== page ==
The Ernst & Young survey, The DNA of the CIO,, highlighted that many CIO’s struggle to be taken seriously by their C-level colleagues . In many cases this is due to a “business as usual” perception of IT, rather than a “business enabler” perception. The CIO is regarded as doing a good enough job as long as IT is running smoothly, but is not regarded as a true enabler of business change, or a contributor to strategy.
Data management is an emerging discipline that bridges the gap between business and IT. Ultimately, while systems and infrastructure may come and go, data is pervasive. It moves from one environment to another, survives corporate mergers and acquisitions, and is shared across multiple systems – from ERP to CRM to the data warehouse. Understandably, as data migrates from system to system, or is used for new and unforeseen purposes it may no longer have an ideal fit to the needs of the business.
Almost every project contains an element of data management – even if this is simply a case of massaging existing data to fit the new purpose, or massaging multi0ple sources of data to create a common understanding for central purposes. In many cases, these tactical initiatives are poorly scoped and planned, as they are not seen to be as important as the functional design which is better understood. This creates a significant level of project risk as data is taken into the new system only to find that it does not support the business processes – data may be missing, inconsistent or just inadequate.
These tactical initiates may also overlap, with many projects delivering similar results. In the best case this is just a waste of money. In the worst case, these conflicting projects may produce multiple, inconsistent views of truth – adding additional complexity and confusion for subsequent users.
Business is recognising this and we are seeing substantial interest for our core value propositions – enterprise Data Governance, enterprise Data Quality and Master Data Management. In some instances, we are also seeing the emergence of a new C-level post, the Chief Data Officer, as business seeks to take control of this complexity. In this scenario, the CIO may simply be asked to provide infrastructure.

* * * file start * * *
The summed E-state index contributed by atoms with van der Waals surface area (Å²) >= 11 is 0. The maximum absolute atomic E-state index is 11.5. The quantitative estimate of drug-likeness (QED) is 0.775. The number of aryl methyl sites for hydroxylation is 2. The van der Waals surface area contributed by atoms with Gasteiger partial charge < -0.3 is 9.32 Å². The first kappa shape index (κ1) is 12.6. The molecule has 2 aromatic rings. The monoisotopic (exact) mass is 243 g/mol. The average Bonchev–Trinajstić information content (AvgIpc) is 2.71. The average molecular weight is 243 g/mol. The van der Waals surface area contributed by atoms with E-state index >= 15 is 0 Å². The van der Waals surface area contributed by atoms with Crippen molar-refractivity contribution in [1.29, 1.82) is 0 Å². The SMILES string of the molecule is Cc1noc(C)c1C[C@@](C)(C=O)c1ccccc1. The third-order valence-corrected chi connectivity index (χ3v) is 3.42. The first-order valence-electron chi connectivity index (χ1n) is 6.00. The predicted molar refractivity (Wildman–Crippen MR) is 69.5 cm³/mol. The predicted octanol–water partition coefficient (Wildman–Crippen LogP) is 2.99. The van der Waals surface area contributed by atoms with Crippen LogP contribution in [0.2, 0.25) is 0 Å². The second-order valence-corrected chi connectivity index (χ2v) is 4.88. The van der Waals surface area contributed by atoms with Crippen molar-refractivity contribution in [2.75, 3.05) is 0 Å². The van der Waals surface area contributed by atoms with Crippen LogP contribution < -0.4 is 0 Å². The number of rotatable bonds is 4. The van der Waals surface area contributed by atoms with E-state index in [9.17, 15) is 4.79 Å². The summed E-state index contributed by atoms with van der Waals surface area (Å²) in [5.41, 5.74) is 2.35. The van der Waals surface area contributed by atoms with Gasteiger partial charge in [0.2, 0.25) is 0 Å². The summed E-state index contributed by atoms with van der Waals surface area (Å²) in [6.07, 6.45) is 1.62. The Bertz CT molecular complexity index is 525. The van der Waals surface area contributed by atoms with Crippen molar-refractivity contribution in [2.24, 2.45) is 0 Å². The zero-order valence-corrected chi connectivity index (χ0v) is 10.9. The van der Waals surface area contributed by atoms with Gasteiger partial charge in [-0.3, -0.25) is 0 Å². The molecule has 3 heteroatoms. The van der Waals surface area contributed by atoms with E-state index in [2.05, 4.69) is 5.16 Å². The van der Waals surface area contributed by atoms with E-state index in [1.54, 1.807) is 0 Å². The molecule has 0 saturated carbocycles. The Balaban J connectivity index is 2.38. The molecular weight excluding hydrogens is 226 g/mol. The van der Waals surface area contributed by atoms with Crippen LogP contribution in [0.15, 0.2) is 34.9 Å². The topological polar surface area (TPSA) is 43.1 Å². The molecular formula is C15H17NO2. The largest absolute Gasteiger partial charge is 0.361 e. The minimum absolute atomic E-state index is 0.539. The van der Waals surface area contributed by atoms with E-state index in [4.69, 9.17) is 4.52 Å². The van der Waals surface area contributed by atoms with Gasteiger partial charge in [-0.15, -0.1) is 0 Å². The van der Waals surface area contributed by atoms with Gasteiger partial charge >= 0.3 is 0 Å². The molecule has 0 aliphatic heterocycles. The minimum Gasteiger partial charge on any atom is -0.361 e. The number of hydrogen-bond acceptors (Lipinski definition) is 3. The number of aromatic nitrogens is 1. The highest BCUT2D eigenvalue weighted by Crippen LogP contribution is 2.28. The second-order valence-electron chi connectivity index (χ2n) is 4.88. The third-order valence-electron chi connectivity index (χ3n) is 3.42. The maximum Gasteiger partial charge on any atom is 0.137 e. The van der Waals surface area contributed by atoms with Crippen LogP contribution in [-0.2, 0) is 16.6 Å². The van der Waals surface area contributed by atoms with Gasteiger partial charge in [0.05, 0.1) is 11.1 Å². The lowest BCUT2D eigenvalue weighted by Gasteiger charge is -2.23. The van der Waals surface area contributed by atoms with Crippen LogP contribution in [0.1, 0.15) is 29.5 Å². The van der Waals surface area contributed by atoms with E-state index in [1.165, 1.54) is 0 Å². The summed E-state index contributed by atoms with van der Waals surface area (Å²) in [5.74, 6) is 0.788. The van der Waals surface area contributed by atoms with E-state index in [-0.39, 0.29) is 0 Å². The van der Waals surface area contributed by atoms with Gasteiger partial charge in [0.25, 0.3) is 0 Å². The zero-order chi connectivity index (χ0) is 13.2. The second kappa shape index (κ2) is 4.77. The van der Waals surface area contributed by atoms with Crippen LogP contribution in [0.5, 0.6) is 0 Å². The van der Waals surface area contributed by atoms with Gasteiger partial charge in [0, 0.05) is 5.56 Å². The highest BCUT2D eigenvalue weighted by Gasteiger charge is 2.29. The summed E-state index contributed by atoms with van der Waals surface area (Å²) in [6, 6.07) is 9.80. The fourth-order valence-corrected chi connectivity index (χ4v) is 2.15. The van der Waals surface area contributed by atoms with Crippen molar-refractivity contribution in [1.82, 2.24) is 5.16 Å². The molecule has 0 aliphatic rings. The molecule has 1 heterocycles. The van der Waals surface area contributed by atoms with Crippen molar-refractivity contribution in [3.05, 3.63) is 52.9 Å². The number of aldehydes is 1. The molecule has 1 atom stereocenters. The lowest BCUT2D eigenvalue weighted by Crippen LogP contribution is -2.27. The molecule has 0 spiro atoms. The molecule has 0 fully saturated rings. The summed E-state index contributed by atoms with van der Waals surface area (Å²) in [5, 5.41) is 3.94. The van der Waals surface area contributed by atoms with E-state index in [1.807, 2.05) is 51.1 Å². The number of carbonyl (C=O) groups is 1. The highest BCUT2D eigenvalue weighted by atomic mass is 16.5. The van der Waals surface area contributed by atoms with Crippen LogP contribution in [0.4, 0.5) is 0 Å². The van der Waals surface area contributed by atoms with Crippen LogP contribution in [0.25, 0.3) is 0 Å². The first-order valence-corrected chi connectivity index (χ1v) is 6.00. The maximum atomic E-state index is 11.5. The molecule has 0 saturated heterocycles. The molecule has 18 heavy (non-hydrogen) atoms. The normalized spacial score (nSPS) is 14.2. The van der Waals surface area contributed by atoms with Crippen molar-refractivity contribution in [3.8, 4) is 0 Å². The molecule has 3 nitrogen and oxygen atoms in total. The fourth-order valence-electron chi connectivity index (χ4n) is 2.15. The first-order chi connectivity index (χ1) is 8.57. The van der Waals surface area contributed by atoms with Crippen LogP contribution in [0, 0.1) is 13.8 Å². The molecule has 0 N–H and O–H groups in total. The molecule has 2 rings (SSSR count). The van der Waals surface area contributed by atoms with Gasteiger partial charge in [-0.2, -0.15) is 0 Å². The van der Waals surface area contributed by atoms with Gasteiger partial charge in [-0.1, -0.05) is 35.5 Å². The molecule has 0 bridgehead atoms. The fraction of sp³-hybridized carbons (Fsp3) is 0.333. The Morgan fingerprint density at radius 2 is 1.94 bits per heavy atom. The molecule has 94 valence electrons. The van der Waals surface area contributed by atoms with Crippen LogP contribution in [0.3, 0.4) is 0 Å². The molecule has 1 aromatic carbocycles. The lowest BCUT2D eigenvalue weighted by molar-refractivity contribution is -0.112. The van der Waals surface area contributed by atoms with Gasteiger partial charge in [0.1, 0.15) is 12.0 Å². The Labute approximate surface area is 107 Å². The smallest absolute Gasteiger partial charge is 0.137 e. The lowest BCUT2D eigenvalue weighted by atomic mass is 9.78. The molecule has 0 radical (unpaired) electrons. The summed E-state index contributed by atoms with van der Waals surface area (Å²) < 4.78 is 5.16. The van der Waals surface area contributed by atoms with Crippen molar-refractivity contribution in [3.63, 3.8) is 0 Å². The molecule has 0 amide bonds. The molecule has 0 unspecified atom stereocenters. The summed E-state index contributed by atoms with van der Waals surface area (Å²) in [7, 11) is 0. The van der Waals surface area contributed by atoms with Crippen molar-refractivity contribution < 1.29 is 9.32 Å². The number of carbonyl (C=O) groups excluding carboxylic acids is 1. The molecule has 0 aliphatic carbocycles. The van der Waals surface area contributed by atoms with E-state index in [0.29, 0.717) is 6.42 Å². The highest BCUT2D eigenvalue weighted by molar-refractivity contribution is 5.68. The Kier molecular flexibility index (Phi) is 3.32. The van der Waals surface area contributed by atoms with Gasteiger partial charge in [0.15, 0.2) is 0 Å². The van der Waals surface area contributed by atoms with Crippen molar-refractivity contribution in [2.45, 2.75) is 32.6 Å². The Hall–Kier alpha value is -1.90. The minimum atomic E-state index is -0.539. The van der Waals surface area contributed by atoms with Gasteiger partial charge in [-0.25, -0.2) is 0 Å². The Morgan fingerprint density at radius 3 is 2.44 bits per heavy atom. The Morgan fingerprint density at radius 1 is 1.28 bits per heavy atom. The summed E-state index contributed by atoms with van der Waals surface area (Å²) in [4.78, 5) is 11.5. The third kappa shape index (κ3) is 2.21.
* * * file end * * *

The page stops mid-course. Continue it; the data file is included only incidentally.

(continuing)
The most successful data management approaches are characterised by multifunctional teams blending both business members, who have the best understanding of the use of data to support operational processes, and IT members, who frequently have the best understanding of how data is stored and moved within the enterprise. In our most successful engagements our steering committees have included both the CIO and business stakeholders, such as the CFO and CRO.
Data management is not all about “big data” and “the cloud”, although these trendy topics are by nature relevant. It is an all-encompassing discipline enabling business excellence through data excellence. Emerging initiatives, such as big data analytics, must compete with the need to enhance the customer experience through the deployment of a new CRM application, to enhance operation al processes such as billing through the enhancement of the ERP platform, or to comply with requirements such as the PCI-DSS, King III or PoPI that have specific requirements for the management of information.
Like every other project and initiative in your business, each of these initiatives requires quality data in order to deliver on the business requirement.
Ensuring this quality data has been our focus for nearly fifteen years – we understand how to do it and we understand how to apply appropriate technology to enable it. We understand how to get a data governance or MDM program off the ground and how to grow it incrementally in order to ensure it remains relevant and continues to deliver value.
Technologies and business needs may change, but data management remains. A strategic view can cut operational costs and significantly reduce risk. It is our goal to assist you to achieve this